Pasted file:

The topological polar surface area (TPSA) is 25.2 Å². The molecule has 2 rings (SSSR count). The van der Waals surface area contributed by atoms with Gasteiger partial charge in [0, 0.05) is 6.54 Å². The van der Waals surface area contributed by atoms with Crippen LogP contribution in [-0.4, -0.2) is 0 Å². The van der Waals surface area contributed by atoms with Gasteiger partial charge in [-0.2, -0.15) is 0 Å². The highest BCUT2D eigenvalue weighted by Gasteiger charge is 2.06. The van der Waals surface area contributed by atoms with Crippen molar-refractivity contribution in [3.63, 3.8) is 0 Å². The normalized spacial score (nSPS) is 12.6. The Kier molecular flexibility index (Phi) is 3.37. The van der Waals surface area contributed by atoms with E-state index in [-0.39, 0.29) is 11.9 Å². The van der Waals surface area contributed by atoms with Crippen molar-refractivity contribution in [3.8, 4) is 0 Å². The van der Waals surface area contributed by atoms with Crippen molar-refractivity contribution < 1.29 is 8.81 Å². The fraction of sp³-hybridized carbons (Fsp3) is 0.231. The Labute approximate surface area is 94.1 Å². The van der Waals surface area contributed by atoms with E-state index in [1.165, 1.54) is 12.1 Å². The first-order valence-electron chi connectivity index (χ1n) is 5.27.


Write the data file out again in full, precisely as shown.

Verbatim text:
The topological polar surface area (TPSA) is 25.2 Å². The molecule has 2 rings (SSSR count). The van der Waals surface area contributed by atoms with Gasteiger partial charge in [0, 0.05) is 6.54 Å². The van der Waals surface area contributed by atoms with Crippen LogP contribution in [-0.4, -0.2) is 0 Å². The van der Waals surface area contributed by atoms with Gasteiger partial charge in [-0.2, -0.15) is 0 Å². The highest BCUT2D eigenvalue weighted by Gasteiger charge is 2.06. The van der Waals surface area contributed by atoms with Crippen molar-refractivity contribution in [3.63, 3.8) is 0 Å². The normalized spacial score (nSPS) is 12.6. The Kier molecular flexibility index (Phi) is 3.37. The van der Waals surface area contributed by atoms with E-state index in [-0.39, 0.29) is 11.9 Å². The van der Waals surface area contributed by atoms with Crippen molar-refractivity contribution in [3.8, 4) is 0 Å². The van der Waals surface area contributed by atoms with Crippen molar-refractivity contribution < 1.29 is 8.81 Å². The fraction of sp³-hybridized carbons (Fsp3) is 0.231. The Labute approximate surface area is 94.1 Å². The van der Waals surface area contributed by atoms with E-state index in [1.165, 1.54) is 12.1 Å². The first-order valence-electron chi connectivity index (χ1n) is 5.27.